When number pyramids have a sequence on the bottom layer, some interesting patterns emerge...

Pick the number of times a week that you eat chocolate. This number must be more than one but less than ten. Multiply this number by 2. Add 5 (for Sunday). Multiply by 50... Can you explain why it. . . .

Can you find a rule which connects consecutive triangular numbers?

Imagine a large cube made from small red cubes being dropped into a pot of yellow paint. How many of the small cubes will have yellow paint on their faces?

A little bit of algebra explains this 'magic'. Ask a friend to pick 3 consecutive numbers and to tell you a multiple of 3. Then ask them to add the four numbers and multiply by 67, and to tell you. . . .

Watch these videos to see how Phoebe, Alice and Luke chose to draw 7 squares. How would they draw 100?

Triangle ABC is an equilateral triangle with three parallel lines going through the vertices. Calculate the length of the sides of the triangle if the perpendicular distances between the parallel. . . .

The diagram shows a 5 by 5 geoboard with 25 pins set out in a square array. Squares are made by stretching rubber bands round specific pins. What is the total number of squares that can be made on a. . . .

Some students have been working out the number of strands needed for different sizes of cable. Can you make sense of their solutions?

A box has faces with areas 3, 12 and 25 square centimetres. What is the volume of the box?

Think of a two digit number, reverse the digits, and add the numbers together. Something special happens...

Investigate how you can work out what day of the week your birthday will be on next year, and the year after...

In a snooker game the brown ball was on the lip of the pocket but it could not be hit directly as the black ball was in the way. How could it be potted by playing the white ball off a cushion?

The well known Fibonacci sequence is 1 ,1, 2, 3, 5, 8, 13, 21.... How many Fibonacci sequences can you find containing the number 196 as one of the terms?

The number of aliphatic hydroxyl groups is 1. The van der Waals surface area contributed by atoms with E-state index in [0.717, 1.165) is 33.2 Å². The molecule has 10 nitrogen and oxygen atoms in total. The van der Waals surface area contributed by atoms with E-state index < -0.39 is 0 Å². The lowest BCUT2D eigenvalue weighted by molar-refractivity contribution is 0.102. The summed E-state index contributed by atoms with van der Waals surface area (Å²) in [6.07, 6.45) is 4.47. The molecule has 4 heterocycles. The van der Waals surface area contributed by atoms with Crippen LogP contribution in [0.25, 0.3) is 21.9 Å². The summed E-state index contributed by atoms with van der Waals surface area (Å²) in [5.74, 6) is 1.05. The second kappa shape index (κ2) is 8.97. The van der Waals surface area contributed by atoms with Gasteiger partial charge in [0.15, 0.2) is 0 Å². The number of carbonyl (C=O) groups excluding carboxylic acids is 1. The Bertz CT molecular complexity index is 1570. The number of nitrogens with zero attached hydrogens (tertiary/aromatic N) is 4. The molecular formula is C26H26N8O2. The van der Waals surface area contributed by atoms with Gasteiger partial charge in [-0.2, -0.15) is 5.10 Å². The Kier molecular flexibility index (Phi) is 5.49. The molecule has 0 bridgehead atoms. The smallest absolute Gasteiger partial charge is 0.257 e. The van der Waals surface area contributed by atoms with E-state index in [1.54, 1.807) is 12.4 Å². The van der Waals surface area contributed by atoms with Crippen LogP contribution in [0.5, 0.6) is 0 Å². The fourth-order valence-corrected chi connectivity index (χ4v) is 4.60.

How many winning lines can you make in a three-dimensional version of noughts and crosses?

We can show that (x + 1)² = x² + 2x + 1 by considering the area of an (x + 1) by (x + 1) square. Show in a similar way that (x + 2)² = x² + 4x + 4

The sum of the numbers 4 and 1 [1/3] is the same as the product of 4 and 1 [1/3]; that is to say 4 + 1 [1/3] = 4 × 1 [1/3]. What other numbers have the sum equal to the product and can this be so for. . . .

How could Penny, Tom and Matthew work out how many chocolates there are in different sized boxes?

Jo made a cube from some smaller cubes, painted some of the faces of the large cube, and then took it apart again. 45 small cubes had no paint on them at all. How many small cubes did Jo use?

A country has decided to have just two different coins, 3z and 5z coins. Which totals can be made? Is there a largest total that cannot be made? How do you know?

Can you make sense of these three proofs of Pythagoras' Theorem?

A job needs three men but in fact six people do it. When it is finished they are all paid the same. How much was paid in total, and much does each man get if the money is shared as Fred suggests?

Crosses can be drawn on number grids of various sizes. What do you notice when you add opposite ends?